ABSTRACT

INTRODUCTION: The SARS-CoV-2 (COVID-19) pandemic has brought about instability in healthcare providers worldwide; this includes rural settings that had fewer cases of COVID-19 in the first year of the pandemic. This article examines the impact of COVID-19 on the surgical services offered at the Balfour Hospital, Orkney Islands, Scotland in the UK and the impact the pandemic had indirectly on the service in 2020. METHODS: The authors conducted a retrospective study concentrating on surgical services including emergency hospital presentations and the number of cancer diagnoses, specifically colorectal. Colorectal malignancies were specifically investigated as in the Balfour Hospital they are primarily diagnosed by surgeons. Focus was on diagnosis and outcomes between June 2020 and October 2020, in comparison with the previous year. This time period was chosen because surgical services reconvened after a period of inactivity due to the COVID-19 pandemic. The types of emergency admission into the Balfour Hospital during this time were examined, as well as delayed surgeries and the impact of delaying surgery. RESULTS: The data show that, although the prevalence of cancers diagnosed was static, patients presented at a much later stage, with significant impact on prognosis and quality of life. Aside from cancer diagnosis, non-urgent work was significantly disrupted due to the pandemic in 2020. The average waiting time for non-urgent clinic consultation increased from 6 weeks to 18 weeks during this period. The number of patients awaiting endoscopic investigations increased threefold. There was also an increase in the number of emergency admissions due to complications of disease. CONCLUSION: Although the effects of COVID-19 have been felt nationwide, the impact is more exaggerated in rural communities such as Orkney due to the small population. It is likely the indirect impact on surgical morbidity and mortality in Orkney in 2020 was disproportionately higher than the impact of COVID-19 in the local community. Furthermore, due to limited island resources, a significant number of patients required transfer to tertiary centres for management of complications. This is a unique issue affecting rural communities.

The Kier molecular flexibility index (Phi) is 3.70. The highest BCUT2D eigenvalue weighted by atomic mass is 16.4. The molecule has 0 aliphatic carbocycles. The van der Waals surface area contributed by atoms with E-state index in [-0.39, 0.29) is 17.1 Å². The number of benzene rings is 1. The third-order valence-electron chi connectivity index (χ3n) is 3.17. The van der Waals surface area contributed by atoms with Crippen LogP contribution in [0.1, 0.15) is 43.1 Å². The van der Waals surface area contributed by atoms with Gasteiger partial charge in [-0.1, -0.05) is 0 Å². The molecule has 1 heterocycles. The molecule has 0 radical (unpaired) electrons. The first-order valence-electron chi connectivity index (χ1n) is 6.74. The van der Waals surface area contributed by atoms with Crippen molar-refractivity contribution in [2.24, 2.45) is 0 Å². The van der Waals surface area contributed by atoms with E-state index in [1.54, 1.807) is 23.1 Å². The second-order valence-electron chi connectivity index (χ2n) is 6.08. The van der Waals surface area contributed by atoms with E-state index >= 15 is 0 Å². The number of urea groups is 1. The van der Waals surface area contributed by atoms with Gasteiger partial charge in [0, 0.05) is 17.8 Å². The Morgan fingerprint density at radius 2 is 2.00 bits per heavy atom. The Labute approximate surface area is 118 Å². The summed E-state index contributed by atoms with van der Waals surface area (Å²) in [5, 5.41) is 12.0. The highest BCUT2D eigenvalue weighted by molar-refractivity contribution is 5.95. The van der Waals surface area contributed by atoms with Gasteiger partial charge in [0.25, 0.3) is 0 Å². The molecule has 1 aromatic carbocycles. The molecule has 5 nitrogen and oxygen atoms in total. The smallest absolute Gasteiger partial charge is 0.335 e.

Subject(s)
COVID-19 , SARS-CoV-2 , Humans , COVID-19/epidemiology , Pandemics , Retrospective Studies , Quality of Life , Rural Population
17.
JCO Oncol Pract ; 19(7): 501-508, 2023 07.
Article in English | MEDLINE | ID: covidwho-2306509

ABSTRACT